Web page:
Connecting Schools to the Future: Rethinking E-Rate
In order to take advantage of cutting-edge technology and instructional approaches like personalizing learning, teachers and students need greater access to high-speed internet connectivity. The current operational, funding and regulatory structures of E-rate, a federal tax created to bring telephone and internet services to school and libraries, are major obstacles to this powerful future.
Although the Federal Communications Commission has embarked on a commendable effort to reengineer E-rate, it remains a cumbersome exercise in paper shuffling, with goals that are largely mismatched with the needs of 21st-century education. With the transition to the Trump administration and the possible elevation of Commissioner Ajit Pai to be the next chairman of the FCC, the timing is right to make substantive changes that will better serve our schools and students.
Here are several ways to rethink and improve E-rate and give school districts the opportunity to utilize better methods of raising student achievement.
First, a revamped E-rate should be administered by the U.S. Department of Education instead of the FCC, an agency designed to regulate telecommunications services. The FCC should still have an advisory role, but giving the lead role to the agency directly tasked with supporting teaching and learning would provide a better chance for these funds to move the academic needle.
In addition, E-rate should not continue as a regressive tax on our telephone bills, with a taxation rate set by unaccountable federal bureaucrats and implementation far removed from practical realities in the field. Federal taxes and fees on wireless phone service are at an all-time high, with the total annual burden exceeding $17 billion, according to the Tax Foundation. Almost four billion of this total is surcharges used to fund E-rate, and the surcharges fall disproportionately on lower-income Americans. Instead, Congress should consider a reimbursement-based grant program funded from existing general revenues that would be reprioritized to serve a reinvigorated E-rate's purpose.
E-rate should be even more focused on supporting high-speed internet connections than it currently is, along with encouraging innovative and high-quality personalized learning models. Despite optimistic pronouncements by the Obama Administration, there is still an important need to support high-speed broadband connections that enable the use of sophisticated educational software, particularly for high-poverty school districts. The current tax and regulatory regime has struggled to implement widespread access to sufficient bandwidth opportunities, and as a result, many areas, especially rural, expensive-to-serve regions, have suffered inferior service.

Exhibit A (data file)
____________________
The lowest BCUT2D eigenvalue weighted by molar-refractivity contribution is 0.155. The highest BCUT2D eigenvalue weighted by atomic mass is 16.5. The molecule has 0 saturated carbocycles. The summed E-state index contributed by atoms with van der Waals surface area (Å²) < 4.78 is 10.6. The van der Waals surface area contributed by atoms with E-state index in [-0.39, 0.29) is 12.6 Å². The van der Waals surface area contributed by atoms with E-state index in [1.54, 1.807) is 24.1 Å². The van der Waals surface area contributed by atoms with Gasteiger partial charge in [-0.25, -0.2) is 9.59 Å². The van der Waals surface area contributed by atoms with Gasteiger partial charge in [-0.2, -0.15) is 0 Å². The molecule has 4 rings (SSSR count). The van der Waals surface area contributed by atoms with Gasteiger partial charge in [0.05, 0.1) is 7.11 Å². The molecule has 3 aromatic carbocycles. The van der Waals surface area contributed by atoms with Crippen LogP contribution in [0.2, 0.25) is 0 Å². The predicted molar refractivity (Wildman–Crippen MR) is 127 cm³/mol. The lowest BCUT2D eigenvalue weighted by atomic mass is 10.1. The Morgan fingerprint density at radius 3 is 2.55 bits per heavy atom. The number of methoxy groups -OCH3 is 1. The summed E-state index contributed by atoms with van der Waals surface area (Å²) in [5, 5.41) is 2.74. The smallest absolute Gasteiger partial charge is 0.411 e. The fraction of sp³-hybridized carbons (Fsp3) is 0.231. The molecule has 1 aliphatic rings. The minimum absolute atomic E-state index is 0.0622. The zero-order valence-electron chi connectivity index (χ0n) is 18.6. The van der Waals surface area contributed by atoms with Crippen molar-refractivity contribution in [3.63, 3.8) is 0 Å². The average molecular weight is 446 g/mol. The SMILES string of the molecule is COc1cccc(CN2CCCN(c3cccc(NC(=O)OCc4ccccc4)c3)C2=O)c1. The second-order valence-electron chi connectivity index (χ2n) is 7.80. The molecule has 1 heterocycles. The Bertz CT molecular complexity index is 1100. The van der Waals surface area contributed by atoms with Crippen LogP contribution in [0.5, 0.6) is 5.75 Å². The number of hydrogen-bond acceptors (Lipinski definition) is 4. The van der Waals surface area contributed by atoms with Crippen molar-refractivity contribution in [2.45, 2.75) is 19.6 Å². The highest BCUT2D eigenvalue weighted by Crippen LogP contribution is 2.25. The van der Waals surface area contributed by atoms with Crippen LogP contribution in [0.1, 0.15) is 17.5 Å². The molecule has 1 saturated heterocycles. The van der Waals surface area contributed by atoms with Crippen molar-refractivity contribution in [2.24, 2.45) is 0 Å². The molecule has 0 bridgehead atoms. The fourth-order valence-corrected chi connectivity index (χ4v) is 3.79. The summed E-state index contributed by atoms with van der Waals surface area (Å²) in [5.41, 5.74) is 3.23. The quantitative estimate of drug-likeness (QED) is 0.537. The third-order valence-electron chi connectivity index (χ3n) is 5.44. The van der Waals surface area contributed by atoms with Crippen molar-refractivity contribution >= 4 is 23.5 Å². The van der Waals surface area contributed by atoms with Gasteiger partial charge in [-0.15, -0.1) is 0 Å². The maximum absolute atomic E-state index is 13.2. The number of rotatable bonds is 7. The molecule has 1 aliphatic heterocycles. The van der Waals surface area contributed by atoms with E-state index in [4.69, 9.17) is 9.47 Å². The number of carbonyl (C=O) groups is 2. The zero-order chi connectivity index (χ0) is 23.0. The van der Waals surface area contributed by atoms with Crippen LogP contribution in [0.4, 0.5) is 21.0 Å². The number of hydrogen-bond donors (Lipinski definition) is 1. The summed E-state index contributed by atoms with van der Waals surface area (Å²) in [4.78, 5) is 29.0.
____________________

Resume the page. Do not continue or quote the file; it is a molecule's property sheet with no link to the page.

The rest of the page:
As the capabilities of educational software increase, such as adaptive-learning platforms that leverage vast content libraries and provide real-time feedback and data, future demand for quality, speedy internet connections will become even more critical. A completely revised E-rate should fund this important connectivity, and it should also support deep integration of technology to individualize instruction for all students, which emerging evidence shows is better at engaging students and producing superior academic results.
In combination with the major new federal education law, the Every Student Succeeds Act (ESSA), a revised E-rate could inject billions of dollars into state and district efforts to integrate technology with teaching in academically meaningful ways. If E-rate funding were combined with a new block grant in ESSA, over $5 billion could be available to states and districts to increase their connectivity and implement state-of-the-art professional development and other means of supporting education technology to enable break-through learning approaches.
E-rate is also rife with significant design flaws that cry out for serious attention. There have been literally billions in awarded — but unused — E-rate funds over the years. In addition, as FCC Commissioner Pai has consistently noted, there is well-documented and ongoing waste and fraud in the current program. There are also the millions in costs incurred by school districts in simply complying with the rigid and overly-complicated program.
Notably, the current E-rate program is undersubscribed: current estimates show requests by districts for reimbursement that are $300 million below the E-rate funding cap of $3.9 billion. The program’s design flaws are partly to blame for this deficit, but so is the program’s lack of focus on high-speed connectivity and lack of support for powerful pedagogy like personalized learning.
New leadership, new goals and new processes would greatly improve the aging E-rate and better serve our nation’s pressing educational challenges. The total annual expenditure on U.S. public elementary and secondary education is more than $600 billion — 5.2 percent of the nation’s GDP. This staggering investment is producing flat or declining scores on national and international measures of student performance.
Totally overhauling E-rate provides an opportunity to accelerate next-generation models of learning that can boost student achievement and deliver the high-quality education all students deserve and our country needs to be globally competitive.
Doug Mesecar is an adjunct scholar at the Lexington Institute. He previously served as a senior official at the U.S. Department of Education, as well as with leading education companies and in Congress.